I’ve serviced a few calibre 12 Heuers but have never posted about one yet (although I have posted about a Thermidor which used a calibre 12 Kelek movement), so when this one came in I made a mental note to do so.
The Heuer calibre 12 movement was a development of the calibre 11 which preceded it, and the calibre 11 was developed by the ‘Chronomatic’ partnership of Heuer, Breitling, Hamilton-Buren and Dubois-Depraz in an attempt to be the first to the market with an automatic winding chronograph. It was revealed to the press on March 3 1969 in press conferences in NewYork and Geneva and was manufactured until about 1973. The calibre 12 was introduced in 1971 and was produced until 1980. The calibre 12 addressed a few of the issues that appeared with the calibre 11’s, modifications included using lighter jumper springs, a weaker mainspring to drive a redesigned date mechanism, some strengthening of various levers and hammers and a faster beat rate of 21,600 as opposed to the cal 11’s 19,800. This family of chronographs do have a few weak points, the intermediate setting wheel tends to wear the mainplate if the lubrication degrades and the lack of spares can cause issues if the mainspring or micro rotor bearings are worn.
The caseback on this is a sturdy affair.
With it removed you can see the distinctive movement.
In this shot I’ve removed the movement and am ready to strip the hands and dial.
Underneath is the calendar mechanism, motion and keyless work.
Turning the movement over I start with stripping the chronograph lever work. A nice feature of this calibre is the modular system of assembly meaning if you need to address anything to do with the wheel train the chronograph work can be removed completely with just three screws.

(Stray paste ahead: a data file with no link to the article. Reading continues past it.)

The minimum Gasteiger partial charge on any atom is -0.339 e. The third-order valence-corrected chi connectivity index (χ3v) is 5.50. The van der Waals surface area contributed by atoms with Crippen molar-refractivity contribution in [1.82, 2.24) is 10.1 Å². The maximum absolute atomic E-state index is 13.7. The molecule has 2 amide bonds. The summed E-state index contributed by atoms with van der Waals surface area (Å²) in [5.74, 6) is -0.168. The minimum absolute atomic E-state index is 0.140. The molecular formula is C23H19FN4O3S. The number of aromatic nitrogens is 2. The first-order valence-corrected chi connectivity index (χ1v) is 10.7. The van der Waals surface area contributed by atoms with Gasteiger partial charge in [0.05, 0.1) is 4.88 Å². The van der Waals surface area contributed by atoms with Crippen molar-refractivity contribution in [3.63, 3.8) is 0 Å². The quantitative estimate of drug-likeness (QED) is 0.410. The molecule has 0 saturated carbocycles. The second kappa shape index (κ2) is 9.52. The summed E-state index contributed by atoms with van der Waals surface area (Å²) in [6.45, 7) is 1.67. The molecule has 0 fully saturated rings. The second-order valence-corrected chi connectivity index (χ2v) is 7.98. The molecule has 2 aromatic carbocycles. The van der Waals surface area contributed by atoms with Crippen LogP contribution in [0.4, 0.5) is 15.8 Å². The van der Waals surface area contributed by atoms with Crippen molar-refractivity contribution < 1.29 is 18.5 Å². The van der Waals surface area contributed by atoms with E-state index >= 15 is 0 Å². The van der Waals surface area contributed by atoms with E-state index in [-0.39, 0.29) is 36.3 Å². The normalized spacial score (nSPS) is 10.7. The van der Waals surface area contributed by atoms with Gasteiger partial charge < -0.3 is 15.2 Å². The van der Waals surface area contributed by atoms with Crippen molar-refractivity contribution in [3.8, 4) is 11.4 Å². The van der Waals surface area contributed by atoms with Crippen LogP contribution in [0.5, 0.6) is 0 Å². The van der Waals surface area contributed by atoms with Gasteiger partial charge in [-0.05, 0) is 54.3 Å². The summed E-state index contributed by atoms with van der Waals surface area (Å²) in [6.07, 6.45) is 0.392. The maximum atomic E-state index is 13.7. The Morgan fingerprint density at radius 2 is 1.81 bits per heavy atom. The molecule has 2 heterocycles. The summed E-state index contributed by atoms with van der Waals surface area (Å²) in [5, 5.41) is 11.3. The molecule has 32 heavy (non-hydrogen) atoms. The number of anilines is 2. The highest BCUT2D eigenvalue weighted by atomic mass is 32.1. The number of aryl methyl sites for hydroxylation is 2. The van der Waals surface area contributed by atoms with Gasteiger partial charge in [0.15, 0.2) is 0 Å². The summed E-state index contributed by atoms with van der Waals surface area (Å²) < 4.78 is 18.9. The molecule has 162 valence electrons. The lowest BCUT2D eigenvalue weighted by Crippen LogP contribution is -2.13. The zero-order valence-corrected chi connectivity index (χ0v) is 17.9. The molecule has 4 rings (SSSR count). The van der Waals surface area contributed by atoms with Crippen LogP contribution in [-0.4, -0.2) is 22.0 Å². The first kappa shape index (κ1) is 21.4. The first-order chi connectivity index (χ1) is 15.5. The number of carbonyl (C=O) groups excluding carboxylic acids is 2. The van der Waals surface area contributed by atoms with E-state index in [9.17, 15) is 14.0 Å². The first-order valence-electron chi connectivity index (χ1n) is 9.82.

Removing the levers and wheels is quite straightforward, you just need to be methodical, this is the sequence I use on this particular calibre.
And that’s it pretty much done, the base plate can be removed now.
Doing this reveals the Buren derived micro rotor and wheel train.
As before, stripping all this is just a question of working methodically.
At this stage it’s time for me to turn the movement back over and strip the under dial side.
Once again it’s just a question of being methodical.
And that’s it, all ready for the cleaning machine.
I started reassembly as usual with the balance caps, this makes checking for hairspring concentricity and flatness a lot simpler with no other components blocking my view.
I spotted an issue with the hairspring where it had been badly manipulated in the past, however I left it for now to see how badly it affected the running when the movement was re-assembled.
I commenced reassembly in earnest, mainspring first then it’s basically the reversal of the strip down.
The calendar, motion and keyless work was first.
This I could do because of the type of 2nd wheel canon pinion this calibre uses, it can be assembled and fitted from just the wheel train side of the movement.
Once in this state I could see how the damaged hairspring was affecting the running of the movement.
It didn’t look too healthy, but it wasn’t as bad as I expected, here’s a snapshot of the timing figures before any adjustment to the rate, as you can see the delta is very large at 66.4 seconds.
I removed the balance once again to carry out some manipulation of the hairspring.
To do this the hairspring has to be removed from the balance. Here it is after I worked it back to the correct shape, however although the delta was much improved the rate was now slow and there wasn’t enough room for adjustment on the cam based adjuster the calibre 12 has to get it where it needed to be. This meant I had to unpin the hairspring from the stud and shorten it slightly.
Once I had it running in spec I continued with the reassembly, the autowind mechanism was next…..
…..followed by the chronograph work.
One further point with rebuilding these movements is the wheels that carry the impulse from the minute register wheel to the hour register wheel have to be reassembled in the correct position to get the register to click over bang on the 30 minute mark.
And the watch was cased back up.
After a few more adjustments I got it running satisfactorily, considering how badly damaged the hairspring was it’s doing very well!